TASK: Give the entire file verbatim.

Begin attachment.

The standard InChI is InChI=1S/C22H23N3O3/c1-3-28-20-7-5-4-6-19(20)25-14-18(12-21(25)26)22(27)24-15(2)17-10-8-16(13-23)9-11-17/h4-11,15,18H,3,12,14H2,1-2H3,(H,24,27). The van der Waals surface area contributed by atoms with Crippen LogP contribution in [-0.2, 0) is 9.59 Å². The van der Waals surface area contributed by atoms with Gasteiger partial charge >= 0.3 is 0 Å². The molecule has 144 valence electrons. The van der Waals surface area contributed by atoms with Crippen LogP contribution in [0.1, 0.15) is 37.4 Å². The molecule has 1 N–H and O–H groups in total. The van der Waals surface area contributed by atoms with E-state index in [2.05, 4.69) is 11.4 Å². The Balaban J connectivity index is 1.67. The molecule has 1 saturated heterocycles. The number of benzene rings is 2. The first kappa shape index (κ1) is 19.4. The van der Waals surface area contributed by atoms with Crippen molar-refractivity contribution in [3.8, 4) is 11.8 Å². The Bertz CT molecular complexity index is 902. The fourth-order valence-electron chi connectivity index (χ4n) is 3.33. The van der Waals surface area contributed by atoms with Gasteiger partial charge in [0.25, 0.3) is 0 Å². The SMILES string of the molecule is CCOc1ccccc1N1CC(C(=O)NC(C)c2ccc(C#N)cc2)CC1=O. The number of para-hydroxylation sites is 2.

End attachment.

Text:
The standard InChI is InChI=1S/C22H23N3O3/c1-3-28-20-7-5-4-6-19(20)25-14-18(12-21(25)26)22(27)24-15(2)17-10-8-16(13-23)9-11-17/h4-11,15,18H,3,12,14H2,1-2H3,(H,24,27). The van der Waals surface area contributed by atoms with Crippen LogP contribution in [-0.2, 0) is 9.59 Å². The van der Waals surface area contributed by atoms with Gasteiger partial charge >= 0.3 is 0 Å². The molecule has 144 valence electrons. The van der Waals surface area contributed by atoms with Crippen LogP contribution in [0.1, 0.15) is 37.4 Å². The molecule has 1 N–H and O–H groups in total. The van der Waals surface area contributed by atoms with E-state index in [2.05, 4.69) is 11.4 Å². The Balaban J connectivity index is 1.67. The molecule has 1 saturated heterocycles. The number of benzene rings is 2. The first kappa shape index (κ1) is 19.4. The van der Waals surface area contributed by atoms with Crippen molar-refractivity contribution in [3.8, 4) is 11.8 Å². The Bertz CT molecular complexity index is 902. The fourth-order valence-electron chi connectivity index (χ4n) is 3.33. The van der Waals surface area contributed by atoms with Gasteiger partial charge in [0.25, 0.3) is 0 Å². The SMILES string of the molecule is CCOc1ccccc1N1CC(C(=O)NC(C)c2ccc(C#N)cc2)CC1=O. The number of para-hydroxylation sites is 2.